For the untrained ear Ojala is Spanish for God willing, which sums up the genesis of this album and it does have quite a backstory.
Lost Horizons consist of ex Cocteau Twins bassist and Bella Union boss , Simon Raymonde and Dif Juz drummer Richie Thomas. There’s a post rock pedigree here so there’s an inkling to what type of music you’ll be listening to on Ojalá. Moreover, to add that extra dimension the group roped in an array of guest singers that will make anyone drool. Marissa Nadler, Sharon Van Etten, Ghostpoet, Karen Peris (of The Innocence Mission), Tim Smith (of Midlake), Cameron Neal, Soffie Viemose (of Bella Union bands, Horse Thief and Lowly respectively) Leila Moss (The Duke Spirit) and the list goes on. It is impressive. Not to mention that this album was recorded during some worrisome times.
Generally a huge amount of guests on an album can render a record interesting but uneven. This is definitely not the case here. Each singer gives their particular song a unique touch but there’s a uniform sound running throughout Ojalá, which are mostly piano based with orchestral flourishes. As Raymonde and Thomas are pros at this type of sound, the album gives beautiful vibes without ever sounding fussy or overproduced. If you want to chuck in genres then think of a post rock album with a dash of dream pop (and there are a good number of dreamy moments) folky psychedelia and some soul (opener Bones remind me of something Kate Bush would do back in the early days)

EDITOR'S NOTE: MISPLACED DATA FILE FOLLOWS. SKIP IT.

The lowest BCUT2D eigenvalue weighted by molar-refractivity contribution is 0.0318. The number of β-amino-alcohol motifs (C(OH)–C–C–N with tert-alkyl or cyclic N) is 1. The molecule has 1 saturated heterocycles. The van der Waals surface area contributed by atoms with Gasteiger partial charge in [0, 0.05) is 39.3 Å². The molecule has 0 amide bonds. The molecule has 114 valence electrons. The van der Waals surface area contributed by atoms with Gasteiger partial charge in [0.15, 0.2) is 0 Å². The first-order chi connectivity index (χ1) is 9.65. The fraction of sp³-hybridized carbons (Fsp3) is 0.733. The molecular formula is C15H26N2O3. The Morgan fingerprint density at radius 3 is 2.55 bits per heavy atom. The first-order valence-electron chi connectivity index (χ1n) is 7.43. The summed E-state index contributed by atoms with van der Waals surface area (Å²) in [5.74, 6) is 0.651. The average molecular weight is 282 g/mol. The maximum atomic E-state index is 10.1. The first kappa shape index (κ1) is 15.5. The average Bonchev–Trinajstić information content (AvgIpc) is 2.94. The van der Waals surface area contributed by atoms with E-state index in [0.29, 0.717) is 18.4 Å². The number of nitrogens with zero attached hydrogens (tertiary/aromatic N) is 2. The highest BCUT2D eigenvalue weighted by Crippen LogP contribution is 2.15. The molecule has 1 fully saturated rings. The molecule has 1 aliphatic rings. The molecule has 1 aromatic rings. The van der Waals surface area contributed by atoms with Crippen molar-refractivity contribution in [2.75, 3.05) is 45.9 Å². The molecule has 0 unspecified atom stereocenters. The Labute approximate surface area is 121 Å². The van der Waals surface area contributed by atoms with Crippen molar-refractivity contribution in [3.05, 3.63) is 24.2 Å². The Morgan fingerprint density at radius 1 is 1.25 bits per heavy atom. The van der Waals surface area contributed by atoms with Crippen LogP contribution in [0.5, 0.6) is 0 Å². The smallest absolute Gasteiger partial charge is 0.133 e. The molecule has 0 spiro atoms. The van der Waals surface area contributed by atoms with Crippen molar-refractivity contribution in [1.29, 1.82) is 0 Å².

Highlights? quite a few but my personal favourite track would be Reckless, with its pensive piano motif and rapper Ghostpoet eulogizing about the world. It’s spine tingling. Marissa Nadler’s guest appearances are amazing. Leila Moss gives a terrific vocal performance in Score the Sky and the Swirling She Led me Away was a sweet reminder of why I obsessively listened to Midlake’s The Trials of Van Occupanther so many years ago.
Maybe if I do have a complaint it is Ojalá’s length. it is a hefty 70 minutes and although the time passes pleasantly it’s a lot to digest in one sitting and you HAVE to stop everything in order to absorb this album properly, probably a double album would have been better but that’s just me as a person who listens mostly on commutes.
Ojalá took me by surprise. It dropped out of nowhere and, through many spins these songs grew on me. How such a hushed album can sound so powerful is a testament to the many talents involved in this project.